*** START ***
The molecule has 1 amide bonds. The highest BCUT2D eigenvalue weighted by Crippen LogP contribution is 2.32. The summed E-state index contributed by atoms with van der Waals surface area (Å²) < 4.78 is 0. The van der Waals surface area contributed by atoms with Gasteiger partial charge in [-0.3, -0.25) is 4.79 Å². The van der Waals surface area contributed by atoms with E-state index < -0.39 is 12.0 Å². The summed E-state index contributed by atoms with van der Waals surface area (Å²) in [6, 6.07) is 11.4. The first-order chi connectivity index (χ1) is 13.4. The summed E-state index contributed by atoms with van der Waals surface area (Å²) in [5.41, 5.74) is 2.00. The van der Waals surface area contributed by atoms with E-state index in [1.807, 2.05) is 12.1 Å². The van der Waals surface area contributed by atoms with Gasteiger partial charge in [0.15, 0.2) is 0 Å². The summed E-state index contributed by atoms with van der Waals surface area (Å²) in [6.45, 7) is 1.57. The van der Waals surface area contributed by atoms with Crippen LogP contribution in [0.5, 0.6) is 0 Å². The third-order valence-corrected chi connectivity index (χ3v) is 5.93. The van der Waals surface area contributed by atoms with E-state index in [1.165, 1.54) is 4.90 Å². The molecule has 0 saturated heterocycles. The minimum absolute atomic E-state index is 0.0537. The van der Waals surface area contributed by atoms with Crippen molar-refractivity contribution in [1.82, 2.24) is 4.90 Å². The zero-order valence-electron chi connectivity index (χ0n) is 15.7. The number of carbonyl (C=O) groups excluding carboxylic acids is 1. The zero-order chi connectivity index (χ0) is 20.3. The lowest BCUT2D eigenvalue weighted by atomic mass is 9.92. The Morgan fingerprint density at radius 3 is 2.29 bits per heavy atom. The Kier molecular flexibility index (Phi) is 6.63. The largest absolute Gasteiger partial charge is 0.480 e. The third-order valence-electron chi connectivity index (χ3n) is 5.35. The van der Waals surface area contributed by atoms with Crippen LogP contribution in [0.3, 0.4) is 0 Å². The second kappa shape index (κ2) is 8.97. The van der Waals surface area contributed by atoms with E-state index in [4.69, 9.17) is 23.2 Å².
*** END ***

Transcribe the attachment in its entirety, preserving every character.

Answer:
The molecule has 1 amide bonds. The highest BCUT2D eigenvalue weighted by Crippen LogP contribution is 2.32. The summed E-state index contributed by atoms with van der Waals surface area (Å²) < 4.78 is 0. The van der Waals surface area contributed by atoms with Gasteiger partial charge in [-0.3, -0.25) is 4.79 Å². The van der Waals surface area contributed by atoms with E-state index < -0.39 is 12.0 Å². The summed E-state index contributed by atoms with van der Waals surface area (Å²) in [6, 6.07) is 11.4. The first-order chi connectivity index (χ1) is 13.4. The summed E-state index contributed by atoms with van der Waals surface area (Å²) in [5.41, 5.74) is 2.00. The van der Waals surface area contributed by atoms with E-state index in [1.807, 2.05) is 12.1 Å². The van der Waals surface area contributed by atoms with Gasteiger partial charge in [0.15, 0.2) is 0 Å². The summed E-state index contributed by atoms with van der Waals surface area (Å²) in [6.45, 7) is 1.57. The van der Waals surface area contributed by atoms with Crippen LogP contribution in [0.5, 0.6) is 0 Å². The third-order valence-corrected chi connectivity index (χ3v) is 5.93. The van der Waals surface area contributed by atoms with E-state index in [1.165, 1.54) is 4.90 Å². The molecule has 0 saturated heterocycles. The minimum absolute atomic E-state index is 0.0537. The van der Waals surface area contributed by atoms with Crippen molar-refractivity contribution in [1.82, 2.24) is 4.90 Å². The zero-order valence-electron chi connectivity index (χ0n) is 15.7. The number of carbonyl (C=O) groups excluding carboxylic acids is 1. The zero-order chi connectivity index (χ0) is 20.3. The lowest BCUT2D eigenvalue weighted by atomic mass is 9.92. The Morgan fingerprint density at radius 3 is 2.29 bits per heavy atom. The Kier molecular flexibility index (Phi) is 6.63. The largest absolute Gasteiger partial charge is 0.480 e. The third-order valence-electron chi connectivity index (χ3n) is 5.35. The van der Waals surface area contributed by atoms with Crippen LogP contribution in [0.3, 0.4) is 0 Å². The second kappa shape index (κ2) is 8.97. The van der Waals surface area contributed by atoms with E-state index in [4.69, 9.17) is 23.2 Å².